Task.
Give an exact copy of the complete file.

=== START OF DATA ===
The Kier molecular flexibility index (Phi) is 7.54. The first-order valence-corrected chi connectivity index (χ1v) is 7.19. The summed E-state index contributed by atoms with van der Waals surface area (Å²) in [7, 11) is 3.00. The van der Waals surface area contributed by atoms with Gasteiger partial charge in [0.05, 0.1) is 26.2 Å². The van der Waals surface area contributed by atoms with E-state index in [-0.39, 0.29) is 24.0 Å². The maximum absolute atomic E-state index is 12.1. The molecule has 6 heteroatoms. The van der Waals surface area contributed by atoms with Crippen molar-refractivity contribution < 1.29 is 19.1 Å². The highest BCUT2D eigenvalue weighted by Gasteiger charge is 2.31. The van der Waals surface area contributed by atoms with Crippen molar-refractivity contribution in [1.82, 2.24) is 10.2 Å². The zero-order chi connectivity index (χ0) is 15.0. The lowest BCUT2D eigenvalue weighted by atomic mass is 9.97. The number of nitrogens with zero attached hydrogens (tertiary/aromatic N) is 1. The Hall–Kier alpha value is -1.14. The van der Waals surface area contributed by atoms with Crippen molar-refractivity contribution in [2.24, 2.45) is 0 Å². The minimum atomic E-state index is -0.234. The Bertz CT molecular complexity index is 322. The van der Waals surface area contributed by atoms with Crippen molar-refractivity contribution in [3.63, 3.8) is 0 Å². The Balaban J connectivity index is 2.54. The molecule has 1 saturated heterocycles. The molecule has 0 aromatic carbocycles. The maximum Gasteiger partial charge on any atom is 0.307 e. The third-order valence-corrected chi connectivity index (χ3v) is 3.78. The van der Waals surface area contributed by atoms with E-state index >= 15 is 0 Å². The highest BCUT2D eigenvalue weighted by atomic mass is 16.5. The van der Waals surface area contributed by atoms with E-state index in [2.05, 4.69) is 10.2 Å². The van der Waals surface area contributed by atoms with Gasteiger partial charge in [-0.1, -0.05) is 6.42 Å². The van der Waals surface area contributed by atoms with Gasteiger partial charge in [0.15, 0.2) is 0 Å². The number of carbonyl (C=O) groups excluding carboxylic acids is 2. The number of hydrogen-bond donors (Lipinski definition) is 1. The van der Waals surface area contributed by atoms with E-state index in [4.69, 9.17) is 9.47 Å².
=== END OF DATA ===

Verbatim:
The Kier molecular flexibility index (Phi) is 7.54. The first-order valence-corrected chi connectivity index (χ1v) is 7.19. The summed E-state index contributed by atoms with van der Waals surface area (Å²) in [7, 11) is 3.00. The van der Waals surface area contributed by atoms with Gasteiger partial charge in [0.05, 0.1) is 26.2 Å². The van der Waals surface area contributed by atoms with E-state index in [-0.39, 0.29) is 24.0 Å². The maximum absolute atomic E-state index is 12.1. The molecule has 6 heteroatoms. The van der Waals surface area contributed by atoms with Crippen molar-refractivity contribution < 1.29 is 19.1 Å². The highest BCUT2D eigenvalue weighted by Gasteiger charge is 2.31. The van der Waals surface area contributed by atoms with Crippen molar-refractivity contribution in [1.82, 2.24) is 10.2 Å². The zero-order chi connectivity index (χ0) is 15.0. The lowest BCUT2D eigenvalue weighted by atomic mass is 9.97. The number of nitrogens with zero attached hydrogens (tertiary/aromatic N) is 1. The Hall–Kier alpha value is -1.14. The van der Waals surface area contributed by atoms with Crippen molar-refractivity contribution in [2.24, 2.45) is 0 Å². The minimum atomic E-state index is -0.234. The Bertz CT molecular complexity index is 322. The van der Waals surface area contributed by atoms with Crippen molar-refractivity contribution in [3.63, 3.8) is 0 Å². The Balaban J connectivity index is 2.54. The molecule has 1 saturated heterocycles. The molecule has 0 aromatic carbocycles. The maximum Gasteiger partial charge on any atom is 0.307 e. The third-order valence-corrected chi connectivity index (χ3v) is 3.78. The van der Waals surface area contributed by atoms with E-state index >= 15 is 0 Å². The highest BCUT2D eigenvalue weighted by atomic mass is 16.5. The van der Waals surface area contributed by atoms with E-state index in [2.05, 4.69) is 10.2 Å². The van der Waals surface area contributed by atoms with Gasteiger partial charge in [-0.1, -0.05) is 6.42 Å². The van der Waals surface area contributed by atoms with Gasteiger partial charge in [0.15, 0.2) is 0 Å². The number of carbonyl (C=O) groups excluding carboxylic acids is 2. The number of hydrogen-bond donors (Lipinski definition) is 1. The van der Waals surface area contributed by atoms with E-state index in [4.69, 9.17) is 9.47 Å².